Read a special message from Professor Uri Sivan, President of the Technion.
Dear Members of the Technion Family,
The end of the Jewish year is a time to reflect on the past; the beginning of a new year is a time of hope, of new beginnings and new opportunities. The passing year has been challenging, as it became apparent that the coronavirus was here to stay for the foreseeable future. At the same time, it was also a year of hope in which we learned that wide spread vaccination of the population allows near normal life.
The way we used to go about our daily lives – studying, researching, and socializing was disrupted by social distancing. Some of the changes brought about by this constraint were already experienced – such as online learning – but the pandemic accelerated them. Time will tell what will remain from this experience when the pandemic subsides, and how it will impact and shape the future of academic institutions.
For the Technion, the passing year has been a good one, with record numbers of student enrollment, industry research agreements, startup companies established, and the number of new faculty that joined the Technion. Two years of diligent work have produced a strategic plan for the coming decade – a blueprint for an agile Technion, ready to tackle the challenges of the 21st Century.
Several initiatives have come to fruition. A generous donation has been raised to establish the André Deloro Building for Transformative Biomedical Sciences and Engineering, a multidisciplinary center to be populated by medical doctors, scientists, and engineers working on selected aspects of human health. A Technion research center in MRI has been established and we are now at an advanced stage of launching a research center for innovative food technologies. The Faculty of Aerospace Engineering has received a generous donation and will be named after Stephen B. Klein.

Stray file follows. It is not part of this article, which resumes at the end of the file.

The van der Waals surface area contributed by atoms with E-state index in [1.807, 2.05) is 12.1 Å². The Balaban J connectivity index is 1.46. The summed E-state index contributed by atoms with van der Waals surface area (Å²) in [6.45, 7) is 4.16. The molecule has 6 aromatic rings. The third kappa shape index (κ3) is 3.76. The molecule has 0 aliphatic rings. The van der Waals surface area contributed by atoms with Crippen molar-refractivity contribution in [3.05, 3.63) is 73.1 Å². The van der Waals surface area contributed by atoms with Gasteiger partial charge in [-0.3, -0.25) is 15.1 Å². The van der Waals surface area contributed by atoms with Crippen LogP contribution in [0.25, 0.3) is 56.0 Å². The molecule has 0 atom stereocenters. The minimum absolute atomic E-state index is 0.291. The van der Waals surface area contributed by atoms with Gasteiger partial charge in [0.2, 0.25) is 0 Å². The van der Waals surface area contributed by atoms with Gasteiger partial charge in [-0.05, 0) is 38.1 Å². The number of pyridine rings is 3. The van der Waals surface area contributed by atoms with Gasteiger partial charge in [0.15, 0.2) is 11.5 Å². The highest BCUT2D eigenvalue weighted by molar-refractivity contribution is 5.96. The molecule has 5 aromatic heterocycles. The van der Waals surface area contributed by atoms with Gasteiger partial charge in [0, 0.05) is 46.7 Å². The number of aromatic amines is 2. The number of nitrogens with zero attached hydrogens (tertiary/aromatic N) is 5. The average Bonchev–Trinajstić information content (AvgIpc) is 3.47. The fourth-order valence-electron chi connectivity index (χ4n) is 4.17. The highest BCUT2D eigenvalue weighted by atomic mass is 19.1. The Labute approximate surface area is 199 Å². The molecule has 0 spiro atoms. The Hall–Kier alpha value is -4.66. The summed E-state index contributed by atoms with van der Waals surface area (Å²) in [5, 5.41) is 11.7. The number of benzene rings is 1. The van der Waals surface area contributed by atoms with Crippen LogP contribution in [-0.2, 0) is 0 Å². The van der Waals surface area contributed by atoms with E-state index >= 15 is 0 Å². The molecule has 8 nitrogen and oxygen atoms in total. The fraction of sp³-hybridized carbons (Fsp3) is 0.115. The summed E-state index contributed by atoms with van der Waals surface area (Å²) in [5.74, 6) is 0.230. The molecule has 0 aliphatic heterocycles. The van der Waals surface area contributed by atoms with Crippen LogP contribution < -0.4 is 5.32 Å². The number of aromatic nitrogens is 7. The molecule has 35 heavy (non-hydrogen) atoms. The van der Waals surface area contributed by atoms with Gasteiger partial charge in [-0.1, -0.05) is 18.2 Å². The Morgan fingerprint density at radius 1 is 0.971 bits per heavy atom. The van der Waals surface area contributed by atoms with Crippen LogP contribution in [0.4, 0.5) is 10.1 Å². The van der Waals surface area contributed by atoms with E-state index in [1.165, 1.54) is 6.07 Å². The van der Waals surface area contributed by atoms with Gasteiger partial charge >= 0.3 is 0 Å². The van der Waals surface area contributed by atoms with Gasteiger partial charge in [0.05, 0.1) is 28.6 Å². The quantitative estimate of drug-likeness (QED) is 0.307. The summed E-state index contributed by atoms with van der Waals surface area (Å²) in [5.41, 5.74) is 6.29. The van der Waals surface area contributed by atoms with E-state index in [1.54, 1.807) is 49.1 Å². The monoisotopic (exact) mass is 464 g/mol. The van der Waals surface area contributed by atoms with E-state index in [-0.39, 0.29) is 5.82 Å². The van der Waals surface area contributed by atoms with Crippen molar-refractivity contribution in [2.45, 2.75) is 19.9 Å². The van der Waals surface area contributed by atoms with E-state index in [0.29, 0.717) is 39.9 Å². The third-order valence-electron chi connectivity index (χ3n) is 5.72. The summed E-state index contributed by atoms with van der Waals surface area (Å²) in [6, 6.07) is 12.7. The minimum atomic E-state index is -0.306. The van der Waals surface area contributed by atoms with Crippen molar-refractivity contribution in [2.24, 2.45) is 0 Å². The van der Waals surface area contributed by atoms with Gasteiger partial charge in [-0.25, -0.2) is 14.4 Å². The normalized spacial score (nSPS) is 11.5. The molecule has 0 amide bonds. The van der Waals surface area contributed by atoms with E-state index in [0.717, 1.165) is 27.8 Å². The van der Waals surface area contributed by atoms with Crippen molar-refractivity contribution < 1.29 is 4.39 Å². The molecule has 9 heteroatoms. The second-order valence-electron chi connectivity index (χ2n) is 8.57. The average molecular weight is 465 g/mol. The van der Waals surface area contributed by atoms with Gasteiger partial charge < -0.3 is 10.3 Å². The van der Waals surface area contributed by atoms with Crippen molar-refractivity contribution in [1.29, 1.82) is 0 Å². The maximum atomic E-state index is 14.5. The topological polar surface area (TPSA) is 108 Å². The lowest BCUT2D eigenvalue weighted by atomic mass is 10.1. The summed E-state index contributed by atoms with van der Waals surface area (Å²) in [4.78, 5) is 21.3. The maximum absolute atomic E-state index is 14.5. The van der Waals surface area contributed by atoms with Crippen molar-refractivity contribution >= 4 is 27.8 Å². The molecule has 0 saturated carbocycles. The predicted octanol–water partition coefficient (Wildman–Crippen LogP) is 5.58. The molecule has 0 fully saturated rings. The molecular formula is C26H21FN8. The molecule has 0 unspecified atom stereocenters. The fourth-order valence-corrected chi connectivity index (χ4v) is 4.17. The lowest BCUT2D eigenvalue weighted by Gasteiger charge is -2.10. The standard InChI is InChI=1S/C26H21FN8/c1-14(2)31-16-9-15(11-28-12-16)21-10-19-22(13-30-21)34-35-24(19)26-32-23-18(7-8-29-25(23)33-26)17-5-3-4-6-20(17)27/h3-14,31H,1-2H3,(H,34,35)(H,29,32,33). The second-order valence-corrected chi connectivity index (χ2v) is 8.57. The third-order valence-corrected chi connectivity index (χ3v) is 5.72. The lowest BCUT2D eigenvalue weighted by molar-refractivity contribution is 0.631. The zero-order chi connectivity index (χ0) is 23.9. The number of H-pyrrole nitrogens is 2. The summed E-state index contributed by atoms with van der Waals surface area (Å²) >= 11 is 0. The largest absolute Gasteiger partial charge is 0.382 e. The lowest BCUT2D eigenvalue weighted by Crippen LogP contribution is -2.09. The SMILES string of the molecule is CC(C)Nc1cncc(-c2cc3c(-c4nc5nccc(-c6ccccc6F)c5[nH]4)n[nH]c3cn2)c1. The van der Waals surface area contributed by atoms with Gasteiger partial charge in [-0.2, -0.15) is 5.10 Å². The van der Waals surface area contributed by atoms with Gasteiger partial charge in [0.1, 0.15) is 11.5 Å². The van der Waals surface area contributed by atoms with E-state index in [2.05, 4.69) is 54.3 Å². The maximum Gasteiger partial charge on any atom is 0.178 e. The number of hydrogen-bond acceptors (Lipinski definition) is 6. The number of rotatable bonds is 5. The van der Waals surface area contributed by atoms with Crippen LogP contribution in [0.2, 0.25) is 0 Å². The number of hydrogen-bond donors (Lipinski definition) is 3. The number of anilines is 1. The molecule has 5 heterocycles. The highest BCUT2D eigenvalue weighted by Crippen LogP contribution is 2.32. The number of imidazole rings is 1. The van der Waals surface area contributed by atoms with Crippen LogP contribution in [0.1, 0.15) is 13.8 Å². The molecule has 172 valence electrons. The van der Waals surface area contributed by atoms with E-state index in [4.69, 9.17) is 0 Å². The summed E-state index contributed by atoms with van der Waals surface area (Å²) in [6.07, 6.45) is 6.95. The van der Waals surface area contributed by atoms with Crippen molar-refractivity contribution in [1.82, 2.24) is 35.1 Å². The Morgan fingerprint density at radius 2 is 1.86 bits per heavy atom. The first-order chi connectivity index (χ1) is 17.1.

Around campus, we have upgraded our high-performance computing capabilities, a multi-year process that will culminate with the construction of an advanced complex to house the Technion’s computing infrastructure. We are grateful to all our supporters who have made these developments possible.
Over the year, several vital committees have submitted their reports. The discussions of the Committee for the Advancement of Teaching and its Adaptation to the 21st Century Challenges has resulted in a series of recommendations to be implemented in the coming years. One of the Committee’s recommendations led to the launching of the Schulich Leaders Entrepreneurship Program for outstanding students. The program provides its participants with an entrepreneurial toolbox and guidance, in addition to academic studies.
The recommendations of the committee that examined gender representation among senior faculty were adopted by the Senate and the Technion’s management and are now being implemented. We have formulated a code of ethics for our faculty, which was ratified by the Senate. This code will be extended next year to include students and administrative staff. A leadership training program for faculty and staff members has been established and will be launched in the upcoming academic year. Finally, a six-faculty think tank recently convened. Forty nine researchers in four working groups sit together for the first time, planning a joint future including faculty recruitment, teaching programs, and scientific development directions that capitalize on the breadth and depth of research carried out at our two Haifa campuses.
Additional research opportunities will open up next year with the launching of new initiatives in the fields of Sustainability and Smart Industry.
As the year ends, I would like to thank you all for your support throughout the passing year. I sincerely hope to meet you all in person, in one of our campuses.
I wish you and your families a happy new year, a year of health and peace.
Professor Uri Sivan
President of the Technion
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